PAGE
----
Thursday, August 20, 2015
Interview with Sarah Frances Moran
Today I’m sitting with the talented poet, Sarah Frances Moran. She is the founder and publisher of the brand new, rising parvenu of a literary journal, Yellow Chair Review. Sarah, thanks for taking the time out of your busy schedule to share your insight. Tell us a little about yourself.
SM: Well I’m a 33 year old, native Houstonian living in Waco, Texas. I’m an assistant manager at the local spay/neuter clinic. I spend my days with lots of cats and dogs. I live here with my partner and our animals. We have a small houseful.
JG: You’re billed as the Waco Poet. How does sense of place influence your writing?
SM: It really doesn’t influence my writing tremendously and honestly there are a ton of other amazing poets in this small town. I do think it’s important to be active in and supportive of your community so I do my best to do that.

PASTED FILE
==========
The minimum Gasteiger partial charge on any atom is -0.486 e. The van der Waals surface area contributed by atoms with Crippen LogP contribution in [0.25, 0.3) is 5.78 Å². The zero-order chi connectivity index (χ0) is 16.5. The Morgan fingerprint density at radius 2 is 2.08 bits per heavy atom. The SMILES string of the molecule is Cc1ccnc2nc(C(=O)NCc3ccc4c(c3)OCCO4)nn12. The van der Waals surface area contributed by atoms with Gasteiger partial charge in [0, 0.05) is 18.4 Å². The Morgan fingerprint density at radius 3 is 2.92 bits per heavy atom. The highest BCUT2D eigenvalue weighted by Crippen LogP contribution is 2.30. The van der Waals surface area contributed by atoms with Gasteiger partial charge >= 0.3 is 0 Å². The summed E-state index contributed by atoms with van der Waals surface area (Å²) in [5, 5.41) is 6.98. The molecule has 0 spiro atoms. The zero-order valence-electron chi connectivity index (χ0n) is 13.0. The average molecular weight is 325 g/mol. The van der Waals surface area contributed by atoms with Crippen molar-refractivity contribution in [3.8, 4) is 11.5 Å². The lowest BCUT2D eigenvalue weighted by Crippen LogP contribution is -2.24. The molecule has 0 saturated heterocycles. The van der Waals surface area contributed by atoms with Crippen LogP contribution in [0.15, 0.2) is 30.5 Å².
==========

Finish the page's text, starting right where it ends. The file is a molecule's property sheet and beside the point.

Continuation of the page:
JG: What’s the poem that hooked you? Did you ever try to emulate it?
SM: Langston Hughes’ “Genius Child.” It has always been my favorite. When I was in high school I carried around his Collected Works. That poem has always been important to me. I’ve never tried to emulate it though I’ve frequently made reference to searching for that genius child within myself.
JG: How long have you been writing? What is your earliest recollection of writing?
SM: I remember writing poems when I was in 2nd or 3rd grade as assignments. I didn’t begin to write poetry that was on my own terms until I was fifteen. So I’ve been writing longer than I haven’t been writing!
JG: You are, indeed, a brave soul, launching a new literary journal? What are your goals for it?